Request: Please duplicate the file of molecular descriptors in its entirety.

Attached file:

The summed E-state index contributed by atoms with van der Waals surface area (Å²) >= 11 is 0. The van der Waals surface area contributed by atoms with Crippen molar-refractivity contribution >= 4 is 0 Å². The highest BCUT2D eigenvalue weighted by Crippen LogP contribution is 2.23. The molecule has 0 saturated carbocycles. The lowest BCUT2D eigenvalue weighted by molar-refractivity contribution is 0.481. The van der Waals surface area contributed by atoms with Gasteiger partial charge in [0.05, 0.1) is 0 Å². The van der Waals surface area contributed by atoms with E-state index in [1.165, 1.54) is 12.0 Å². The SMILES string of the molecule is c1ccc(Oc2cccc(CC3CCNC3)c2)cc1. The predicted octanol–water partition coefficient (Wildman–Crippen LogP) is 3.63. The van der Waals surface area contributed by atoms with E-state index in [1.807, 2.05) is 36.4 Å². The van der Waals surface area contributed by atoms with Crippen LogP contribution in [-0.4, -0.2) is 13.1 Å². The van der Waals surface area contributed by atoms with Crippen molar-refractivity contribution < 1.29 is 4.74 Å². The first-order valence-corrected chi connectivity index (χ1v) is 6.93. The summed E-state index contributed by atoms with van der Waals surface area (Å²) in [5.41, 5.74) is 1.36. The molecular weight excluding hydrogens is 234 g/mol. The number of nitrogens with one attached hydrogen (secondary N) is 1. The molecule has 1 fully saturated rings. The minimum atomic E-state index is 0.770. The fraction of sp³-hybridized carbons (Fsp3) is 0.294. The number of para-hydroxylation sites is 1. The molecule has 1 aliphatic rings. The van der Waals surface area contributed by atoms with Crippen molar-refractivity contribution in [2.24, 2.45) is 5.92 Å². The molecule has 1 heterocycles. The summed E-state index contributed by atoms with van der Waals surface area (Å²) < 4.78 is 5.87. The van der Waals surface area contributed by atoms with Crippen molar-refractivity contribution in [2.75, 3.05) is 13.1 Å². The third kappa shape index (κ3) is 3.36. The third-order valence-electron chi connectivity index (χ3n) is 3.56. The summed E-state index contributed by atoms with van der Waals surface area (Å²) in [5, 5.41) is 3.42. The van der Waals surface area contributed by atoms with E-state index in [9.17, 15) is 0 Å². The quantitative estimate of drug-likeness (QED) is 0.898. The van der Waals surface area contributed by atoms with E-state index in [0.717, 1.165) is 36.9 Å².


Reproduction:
The summed E-state index contributed by atoms with van der Waals surface area (Å²) >= 11 is 0. The van der Waals surface area contributed by atoms with Crippen molar-refractivity contribution >= 4 is 0 Å². The highest BCUT2D eigenvalue weighted by Crippen LogP contribution is 2.23. The molecule has 0 saturated carbocycles. The lowest BCUT2D eigenvalue weighted by molar-refractivity contribution is 0.481. The van der Waals surface area contributed by atoms with Gasteiger partial charge in [0.05, 0.1) is 0 Å². The van der Waals surface area contributed by atoms with E-state index in [1.165, 1.54) is 12.0 Å². The SMILES string of the molecule is c1ccc(Oc2cccc(CC3CCNC3)c2)cc1. The predicted octanol–water partition coefficient (Wildman–Crippen LogP) is 3.63. The van der Waals surface area contributed by atoms with E-state index in [1.807, 2.05) is 36.4 Å². The van der Waals surface area contributed by atoms with Crippen LogP contribution in [-0.4, -0.2) is 13.1 Å². The van der Waals surface area contributed by atoms with Crippen molar-refractivity contribution < 1.29 is 4.74 Å². The first-order valence-corrected chi connectivity index (χ1v) is 6.93. The summed E-state index contributed by atoms with van der Waals surface area (Å²) in [5.41, 5.74) is 1.36. The molecular weight excluding hydrogens is 234 g/mol. The number of nitrogens with one attached hydrogen (secondary N) is 1. The molecule has 1 fully saturated rings. The minimum atomic E-state index is 0.770. The fraction of sp³-hybridized carbons (Fsp3) is 0.294. The number of para-hydroxylation sites is 1. The molecule has 1 aliphatic rings. The van der Waals surface area contributed by atoms with Crippen molar-refractivity contribution in [2.24, 2.45) is 5.92 Å². The molecule has 1 heterocycles. The summed E-state index contributed by atoms with van der Waals surface area (Å²) < 4.78 is 5.87. The van der Waals surface area contributed by atoms with Crippen molar-refractivity contribution in [2.75, 3.05) is 13.1 Å². The third kappa shape index (κ3) is 3.36. The third-order valence-electron chi connectivity index (χ3n) is 3.56. The summed E-state index contributed by atoms with van der Waals surface area (Å²) in [5, 5.41) is 3.42. The van der Waals surface area contributed by atoms with E-state index in [9.17, 15) is 0 Å². The quantitative estimate of drug-likeness (QED) is 0.898. The van der Waals surface area contributed by atoms with E-state index in [0.717, 1.165) is 36.9 Å².